A significant majority of Pennsylvania residents support the use of a severance tax on drilling operations to help close a projected $4 billion state budget gap, according to the results of a survey released Thursday by the Center for Opinion Research at Franklin & Marshall College in Lancaster, PA.
In a survey of 529 Pennsylvanians conducted March 10-14, "taxing companies that extract and sell natural gas" was the third most popular of 14 options to balance the budget, with 62% of respondents indicating that they would support such a tax. Only "placing new taxes on the sale of smokeless tobacco" (72%) and "selling the state-owned liquor stores to private companies" received more support from respondents. Thirty-seven percent of respondents also said they supported increasing business taxes.
But 39% said they believe Pennsylvania should balance its budget through program and service cuts, while only 6% said tax increases alone are the best way to solve the state's budget problems, according to the pollsters.
And the state's budget woes are on many Pennsylvanians' minds. Most respondents said they believe Pennsylvania's financial condition is bad (47%) or very bad (31%).
Those results could be bad news for Gov. Tom Corbett, who did not include a severance tax on Marcellus Shale production in his first budget (see Shale Daily, March 9). Respondents in the latest survey gave Corbett a lower overall job performance rating than predecessors Ed Rendell or Tom Ridge received at the same early point in their gubernatorial tenures, according to the researchers.
Proponents of a severance tax see a way to generate revenue during tight budget cycles and note that Pennsylvania is in the minority by not taxing natural gas production. Opponents argue that a severance tax would harm a new industry in the state. The Corbett administration believes that the natural gas industry will add up to 200,000 jobs and more than $18 billion in output to the state economy by the end of the decade, and noted that tax revenues have increased in counties with significant drilling activity (see Shale Daily, March 2).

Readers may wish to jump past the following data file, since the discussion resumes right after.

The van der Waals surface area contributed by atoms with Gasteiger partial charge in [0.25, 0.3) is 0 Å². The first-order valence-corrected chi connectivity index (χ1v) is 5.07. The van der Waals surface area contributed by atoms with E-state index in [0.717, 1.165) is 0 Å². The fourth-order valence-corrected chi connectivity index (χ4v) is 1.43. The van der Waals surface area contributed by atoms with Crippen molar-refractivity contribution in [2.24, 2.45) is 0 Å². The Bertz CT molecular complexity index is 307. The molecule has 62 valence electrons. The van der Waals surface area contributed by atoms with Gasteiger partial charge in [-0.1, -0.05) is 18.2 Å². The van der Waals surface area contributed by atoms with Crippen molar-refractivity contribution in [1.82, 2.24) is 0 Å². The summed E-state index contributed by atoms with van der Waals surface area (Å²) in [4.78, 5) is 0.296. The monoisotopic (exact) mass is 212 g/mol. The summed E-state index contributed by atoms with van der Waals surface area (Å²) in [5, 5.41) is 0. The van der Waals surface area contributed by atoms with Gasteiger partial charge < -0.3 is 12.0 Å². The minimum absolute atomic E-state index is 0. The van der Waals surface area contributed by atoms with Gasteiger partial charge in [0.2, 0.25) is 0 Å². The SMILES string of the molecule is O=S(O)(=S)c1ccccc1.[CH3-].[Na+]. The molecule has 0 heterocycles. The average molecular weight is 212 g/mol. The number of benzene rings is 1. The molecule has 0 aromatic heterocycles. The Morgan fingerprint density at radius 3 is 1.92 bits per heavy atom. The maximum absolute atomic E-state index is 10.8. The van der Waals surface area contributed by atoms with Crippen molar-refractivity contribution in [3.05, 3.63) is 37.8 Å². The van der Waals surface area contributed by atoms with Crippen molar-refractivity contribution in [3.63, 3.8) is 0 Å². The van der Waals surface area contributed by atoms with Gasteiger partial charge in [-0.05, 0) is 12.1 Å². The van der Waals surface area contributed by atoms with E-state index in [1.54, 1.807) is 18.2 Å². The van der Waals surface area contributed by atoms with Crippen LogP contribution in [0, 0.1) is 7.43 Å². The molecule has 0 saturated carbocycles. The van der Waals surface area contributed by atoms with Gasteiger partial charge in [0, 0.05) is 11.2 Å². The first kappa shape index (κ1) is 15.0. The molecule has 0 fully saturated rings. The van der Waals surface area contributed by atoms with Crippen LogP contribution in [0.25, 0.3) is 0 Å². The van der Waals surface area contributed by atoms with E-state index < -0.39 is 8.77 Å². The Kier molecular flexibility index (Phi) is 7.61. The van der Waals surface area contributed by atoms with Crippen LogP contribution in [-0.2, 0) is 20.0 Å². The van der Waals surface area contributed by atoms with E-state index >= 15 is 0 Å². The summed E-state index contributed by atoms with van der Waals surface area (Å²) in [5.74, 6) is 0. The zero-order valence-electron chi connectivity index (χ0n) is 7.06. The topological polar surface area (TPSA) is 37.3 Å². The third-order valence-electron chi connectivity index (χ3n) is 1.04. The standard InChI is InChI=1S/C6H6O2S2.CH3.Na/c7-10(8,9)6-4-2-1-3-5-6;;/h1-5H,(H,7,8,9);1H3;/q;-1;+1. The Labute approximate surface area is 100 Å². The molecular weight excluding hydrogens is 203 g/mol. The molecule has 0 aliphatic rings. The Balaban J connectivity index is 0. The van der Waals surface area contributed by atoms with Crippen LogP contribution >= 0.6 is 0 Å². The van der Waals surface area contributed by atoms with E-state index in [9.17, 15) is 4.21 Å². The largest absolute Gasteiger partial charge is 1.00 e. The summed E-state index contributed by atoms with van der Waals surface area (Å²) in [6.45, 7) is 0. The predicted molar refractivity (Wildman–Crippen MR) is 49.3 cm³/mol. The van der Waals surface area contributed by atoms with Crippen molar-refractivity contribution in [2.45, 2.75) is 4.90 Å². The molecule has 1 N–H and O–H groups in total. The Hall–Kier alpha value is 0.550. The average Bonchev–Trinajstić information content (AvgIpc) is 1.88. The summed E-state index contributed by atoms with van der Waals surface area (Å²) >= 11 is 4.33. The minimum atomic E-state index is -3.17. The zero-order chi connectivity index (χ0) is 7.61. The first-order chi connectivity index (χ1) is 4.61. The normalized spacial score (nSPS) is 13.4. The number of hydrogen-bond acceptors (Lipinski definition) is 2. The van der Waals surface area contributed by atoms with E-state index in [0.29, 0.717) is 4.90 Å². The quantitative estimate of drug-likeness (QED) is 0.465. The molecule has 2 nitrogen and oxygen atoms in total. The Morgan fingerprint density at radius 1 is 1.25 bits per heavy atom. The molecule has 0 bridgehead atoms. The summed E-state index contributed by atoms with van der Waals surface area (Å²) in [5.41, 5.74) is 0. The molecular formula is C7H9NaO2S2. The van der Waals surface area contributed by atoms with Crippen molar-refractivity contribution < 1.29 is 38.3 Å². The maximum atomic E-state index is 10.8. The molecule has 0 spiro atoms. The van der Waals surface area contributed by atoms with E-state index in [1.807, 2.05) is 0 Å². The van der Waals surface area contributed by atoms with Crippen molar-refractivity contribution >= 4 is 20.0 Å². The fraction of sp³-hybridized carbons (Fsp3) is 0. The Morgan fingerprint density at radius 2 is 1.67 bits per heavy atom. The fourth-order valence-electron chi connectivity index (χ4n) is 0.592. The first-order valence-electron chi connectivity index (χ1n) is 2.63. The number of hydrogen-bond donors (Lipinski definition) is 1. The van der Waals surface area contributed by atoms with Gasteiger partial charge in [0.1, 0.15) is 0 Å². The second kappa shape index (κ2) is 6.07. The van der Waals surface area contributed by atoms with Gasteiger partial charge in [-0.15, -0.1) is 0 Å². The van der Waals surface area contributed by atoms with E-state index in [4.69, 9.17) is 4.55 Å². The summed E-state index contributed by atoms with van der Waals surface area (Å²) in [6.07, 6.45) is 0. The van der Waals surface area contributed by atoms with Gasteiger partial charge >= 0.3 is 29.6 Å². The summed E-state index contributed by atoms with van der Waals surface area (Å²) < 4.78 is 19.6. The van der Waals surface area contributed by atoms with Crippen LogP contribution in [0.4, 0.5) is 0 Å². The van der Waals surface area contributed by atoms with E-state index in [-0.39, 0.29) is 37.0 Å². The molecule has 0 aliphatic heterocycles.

Despite commitments during last year's budget negotiations to pass a severance tax on gas drillers, Pennsylvania lawmakers balked on the issue during a lame duck session (see Shale Daily, Nov. 18, 2010).
Polling also indicates that residents want to see Marcellus Shale drilling in Pennsylvania. A survey conducted in northeastern Pennsylvania last year found that public opinion was "largely supportive" of development of Marcellus Shale production, with 50% of respondents indicating it would be beneficial to their community (see Shale Daily, Oct. 8, 2010). A more recent survey, conducted in neighboring New York state, found support for the use of hydraulic fracturing in the Marcellus Shale (see Shale Daily, March 10).